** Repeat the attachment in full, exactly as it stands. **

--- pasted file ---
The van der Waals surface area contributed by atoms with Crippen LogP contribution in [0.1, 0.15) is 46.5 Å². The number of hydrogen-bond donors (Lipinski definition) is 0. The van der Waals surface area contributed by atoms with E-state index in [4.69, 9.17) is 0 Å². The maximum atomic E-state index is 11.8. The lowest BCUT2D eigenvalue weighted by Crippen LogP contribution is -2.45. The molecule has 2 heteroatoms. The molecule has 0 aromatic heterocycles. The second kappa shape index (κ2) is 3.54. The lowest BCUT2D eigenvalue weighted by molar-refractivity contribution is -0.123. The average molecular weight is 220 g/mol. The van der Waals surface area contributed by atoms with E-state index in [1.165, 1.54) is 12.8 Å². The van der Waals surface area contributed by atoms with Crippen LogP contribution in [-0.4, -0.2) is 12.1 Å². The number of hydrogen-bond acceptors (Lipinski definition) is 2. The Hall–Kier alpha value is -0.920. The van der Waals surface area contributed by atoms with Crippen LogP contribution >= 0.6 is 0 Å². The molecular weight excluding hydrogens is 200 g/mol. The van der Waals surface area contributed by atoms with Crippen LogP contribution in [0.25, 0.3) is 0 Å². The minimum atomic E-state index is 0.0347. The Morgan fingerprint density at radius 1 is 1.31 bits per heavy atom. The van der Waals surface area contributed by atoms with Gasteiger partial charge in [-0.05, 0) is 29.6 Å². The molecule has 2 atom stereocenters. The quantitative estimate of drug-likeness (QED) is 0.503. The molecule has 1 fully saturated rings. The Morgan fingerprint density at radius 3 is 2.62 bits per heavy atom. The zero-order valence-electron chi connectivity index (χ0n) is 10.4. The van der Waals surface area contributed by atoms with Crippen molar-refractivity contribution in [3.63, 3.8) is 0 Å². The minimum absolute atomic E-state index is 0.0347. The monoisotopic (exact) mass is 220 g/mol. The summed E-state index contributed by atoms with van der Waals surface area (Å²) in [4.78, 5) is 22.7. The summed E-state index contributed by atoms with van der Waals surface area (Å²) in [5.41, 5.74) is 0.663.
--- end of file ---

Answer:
The van der Waals surface area contributed by atoms with Crippen LogP contribution in [0.1, 0.15) is 46.5 Å². The number of hydrogen-bond donors (Lipinski definition) is 0. The van der Waals surface area contributed by atoms with E-state index in [4.69, 9.17) is 0 Å². The maximum atomic E-state index is 11.8. The lowest BCUT2D eigenvalue weighted by Crippen LogP contribution is -2.45. The molecule has 2 heteroatoms. The molecule has 0 aromatic heterocycles. The second kappa shape index (κ2) is 3.54. The lowest BCUT2D eigenvalue weighted by molar-refractivity contribution is -0.123. The average molecular weight is 220 g/mol. The van der Waals surface area contributed by atoms with E-state index in [1.165, 1.54) is 12.8 Å². The van der Waals surface area contributed by atoms with Crippen LogP contribution in [-0.4, -0.2) is 12.1 Å². The number of hydrogen-bond acceptors (Lipinski definition) is 2. The Hall–Kier alpha value is -0.920. The van der Waals surface area contributed by atoms with Crippen LogP contribution >= 0.6 is 0 Å². The molecular weight excluding hydrogens is 200 g/mol. The van der Waals surface area contributed by atoms with Crippen LogP contribution in [0.25, 0.3) is 0 Å². The minimum atomic E-state index is 0.0347. The Morgan fingerprint density at radius 1 is 1.31 bits per heavy atom. The van der Waals surface area contributed by atoms with Gasteiger partial charge in [-0.05, 0) is 29.6 Å². The molecule has 2 atom stereocenters. The quantitative estimate of drug-likeness (QED) is 0.503. The molecule has 1 fully saturated rings. The Morgan fingerprint density at radius 3 is 2.62 bits per heavy atom. The zero-order valence-electron chi connectivity index (χ0n) is 10.4. The van der Waals surface area contributed by atoms with Crippen molar-refractivity contribution in [3.63, 3.8) is 0 Å². The minimum absolute atomic E-state index is 0.0347. The monoisotopic (exact) mass is 220 g/mol. The summed E-state index contributed by atoms with van der Waals surface area (Å²) in [4.78, 5) is 22.7. The summed E-state index contributed by atoms with van der Waals surface area (Å²) in [5.41, 5.74) is 0.663.